EAST RUTHERFORD, N.J., OCT. 8 -- Six years ago, when he was a novice in the NFL, New York Giants linebacker Carl Banks got some sound advice that he has never forgotten. It came from tennis star Billie Jean King, when the two had a chance meeting during an airplane flight.

"She told me that as a tennis player, she was very visible," Banks recalled. "Then she told me: 'As a football player, nobody knows who you are outside of your uniform. So if you have talent and you want to be noticed, then you have to express yourself and let people know there's more to you than a helmet and a number.' It's something I've taken to heart and it's really helped me."

It has helped Banks become one of the busiest Giants off the field as well as on. Although he won't come close to making the $4 million Bo Jackson receives from endorsements and promotional ventures, Banks has used King's advice to build an impressive portfolio of his own.

Now in his seventh season with the Giants, Banks boasts a list of endeavors that ranges from national promotions to local appearances, from lucrative deals to charity work. He has become the Giants' man about town while building a promising life after football in the process.

"I'm developing options so I can have more than one way to go once this game is over," he said. "The biggest step I could have made was to graduate from college {Michigan State}. That in itself opens some doors for me, and by making these strong associations and exposing myself in the right environment, that helps also. It doesn't do any good to be an intelligent person and have some qualities and not expose them to the right people. So I'm all about meeting the right people."

Among the deals Banks has going: He is a national spokesman for Diet Coke and is involved in some business aspects of the company. He has a five-year commitment with WNEW-AM radio, the Giants' flagship station, to provide daily reports on the team and co-host the postgame show after home games. He is the president of Banks Enterprises, Inc., which coordinates and sponsors his off-the-field activities through Pro Asset Management, a Manhattan-based firm. He serves as host to Christo's Gridiron Luncheon Club, which meets eight times a season at Christo's Steak House in Manhattan.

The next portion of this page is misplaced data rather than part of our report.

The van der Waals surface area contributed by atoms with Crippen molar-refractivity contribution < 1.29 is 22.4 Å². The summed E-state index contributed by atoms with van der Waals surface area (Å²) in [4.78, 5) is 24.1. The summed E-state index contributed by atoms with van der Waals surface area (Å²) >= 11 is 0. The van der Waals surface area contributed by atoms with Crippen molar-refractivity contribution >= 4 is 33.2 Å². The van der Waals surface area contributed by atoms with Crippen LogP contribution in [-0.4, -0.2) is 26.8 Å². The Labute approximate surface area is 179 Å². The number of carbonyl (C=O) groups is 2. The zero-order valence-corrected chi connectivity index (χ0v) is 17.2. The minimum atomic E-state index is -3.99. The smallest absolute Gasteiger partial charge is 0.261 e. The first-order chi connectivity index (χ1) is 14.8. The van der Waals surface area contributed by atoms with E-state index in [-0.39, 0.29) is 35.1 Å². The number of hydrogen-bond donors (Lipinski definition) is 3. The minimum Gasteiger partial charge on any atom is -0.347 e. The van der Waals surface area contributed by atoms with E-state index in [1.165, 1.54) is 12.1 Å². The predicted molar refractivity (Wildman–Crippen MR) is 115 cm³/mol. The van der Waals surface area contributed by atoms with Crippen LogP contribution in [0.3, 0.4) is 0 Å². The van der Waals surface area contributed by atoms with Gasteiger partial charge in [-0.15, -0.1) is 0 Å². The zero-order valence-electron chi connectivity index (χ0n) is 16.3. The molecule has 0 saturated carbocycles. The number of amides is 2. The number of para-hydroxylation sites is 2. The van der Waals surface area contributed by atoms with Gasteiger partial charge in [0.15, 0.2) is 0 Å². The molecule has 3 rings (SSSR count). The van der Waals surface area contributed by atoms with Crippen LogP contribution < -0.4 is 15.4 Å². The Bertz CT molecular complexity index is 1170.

"I'm not a whore and I'm not a social butterfly," Banks said. "But I do have some strong associations and I pick and choose wisely."

Banks, 28, who will earn $900,000 in base salary from the Giants this year, will make roughly half that in his off-the-field endeavors. That is enough to put him among the top 20 football players in off-the-field earnings, according to his business manager, Steve Rosner -- maybe even the top 10.

"He's a unique athlete because he knows that football is going to end," Rosner said. "Right now, he's preparing himself for the future better than any athlete I've been involved with."

Speaking to fans or an audience of business people is what Banks enjoys most. A communications major who earned his degree in 1985, Banks wants to shatter some of the sterotypes that plague athletes.

"You don't have to be a Harvard graduate to speak and communicate with people," he said. "I've always taken a great deal of pride in being able to speak well and articulate with just about anyone on any level. A lot of people are afraid to come near athletes when it comes to speaking jobs, because they've heard so much about how unintelligent we are. I think me being in this position, I can carry the torch for a lot of athletes young and old. Hopefully, I can be an inspiration for some young kids that are coming up."

In addition to his established commitments, Banks will make about 20 personal appearances this season. Saturday, he signed autographs at a video store in Bayonne, N.J., around noon, then later spent two hours shaking hands at a department store on Staten Island. Sunday, he was a special guest on CNN's NFL Preview.

Although his schedule is hectic, Banks says it does not detract from his preparation for football.

"It's not difficult because football is number one. It comes first and foremost," Banks said. "The rest is incorporated within. But that doesn't mean I'm a tunnel-vision football player. I do realize it will be over one day. Hopefully, I'll play a little longer, but I do know it's going to end. So I take football and use it as a vehicle to get into the door. As long as I can maintain a clean lifestyle and do the right things, I think I'll be presentable to a lot of people."